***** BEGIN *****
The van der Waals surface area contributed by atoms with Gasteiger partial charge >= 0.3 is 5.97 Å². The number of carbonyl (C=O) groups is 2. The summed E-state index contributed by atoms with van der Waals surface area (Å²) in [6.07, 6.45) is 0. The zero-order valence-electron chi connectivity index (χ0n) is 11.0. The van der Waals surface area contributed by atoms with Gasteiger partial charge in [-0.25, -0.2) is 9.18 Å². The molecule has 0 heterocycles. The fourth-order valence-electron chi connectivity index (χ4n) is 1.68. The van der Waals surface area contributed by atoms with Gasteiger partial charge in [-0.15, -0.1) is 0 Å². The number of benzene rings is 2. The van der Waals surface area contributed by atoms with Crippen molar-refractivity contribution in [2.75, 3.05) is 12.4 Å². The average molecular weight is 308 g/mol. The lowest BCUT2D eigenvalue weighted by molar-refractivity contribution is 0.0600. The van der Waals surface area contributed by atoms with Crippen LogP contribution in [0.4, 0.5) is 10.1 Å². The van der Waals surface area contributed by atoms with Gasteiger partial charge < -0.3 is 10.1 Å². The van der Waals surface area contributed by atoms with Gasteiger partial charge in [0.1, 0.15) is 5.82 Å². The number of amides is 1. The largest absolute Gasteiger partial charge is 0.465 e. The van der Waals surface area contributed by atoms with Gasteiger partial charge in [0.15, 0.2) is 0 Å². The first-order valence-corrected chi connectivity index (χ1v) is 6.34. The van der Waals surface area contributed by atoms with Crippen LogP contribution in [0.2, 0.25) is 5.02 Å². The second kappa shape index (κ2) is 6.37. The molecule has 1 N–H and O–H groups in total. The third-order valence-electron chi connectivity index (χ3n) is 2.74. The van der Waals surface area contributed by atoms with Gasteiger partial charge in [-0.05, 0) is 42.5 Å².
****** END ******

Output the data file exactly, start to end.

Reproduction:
The van der Waals surface area contributed by atoms with Gasteiger partial charge >= 0.3 is 5.97 Å². The number of carbonyl (C=O) groups is 2. The summed E-state index contributed by atoms with van der Waals surface area (Å²) in [6.07, 6.45) is 0. The zero-order valence-electron chi connectivity index (χ0n) is 11.0. The van der Waals surface area contributed by atoms with Gasteiger partial charge in [-0.25, -0.2) is 9.18 Å². The molecule has 0 heterocycles. The fourth-order valence-electron chi connectivity index (χ4n) is 1.68. The van der Waals surface area contributed by atoms with Gasteiger partial charge in [-0.15, -0.1) is 0 Å². The number of benzene rings is 2. The van der Waals surface area contributed by atoms with Crippen molar-refractivity contribution in [2.75, 3.05) is 12.4 Å². The average molecular weight is 308 g/mol. The lowest BCUT2D eigenvalue weighted by molar-refractivity contribution is 0.0600. The van der Waals surface area contributed by atoms with Crippen LogP contribution in [0.4, 0.5) is 10.1 Å². The van der Waals surface area contributed by atoms with Gasteiger partial charge < -0.3 is 10.1 Å². The van der Waals surface area contributed by atoms with Gasteiger partial charge in [0.1, 0.15) is 5.82 Å². The number of amides is 1. The largest absolute Gasteiger partial charge is 0.465 e. The van der Waals surface area contributed by atoms with Gasteiger partial charge in [0.15, 0.2) is 0 Å². The first-order valence-corrected chi connectivity index (χ1v) is 6.34. The van der Waals surface area contributed by atoms with Crippen LogP contribution in [0.2, 0.25) is 5.02 Å². The second kappa shape index (κ2) is 6.37. The molecule has 1 N–H and O–H groups in total. The third-order valence-electron chi connectivity index (χ3n) is 2.74. The van der Waals surface area contributed by atoms with Gasteiger partial charge in [-0.05, 0) is 42.5 Å².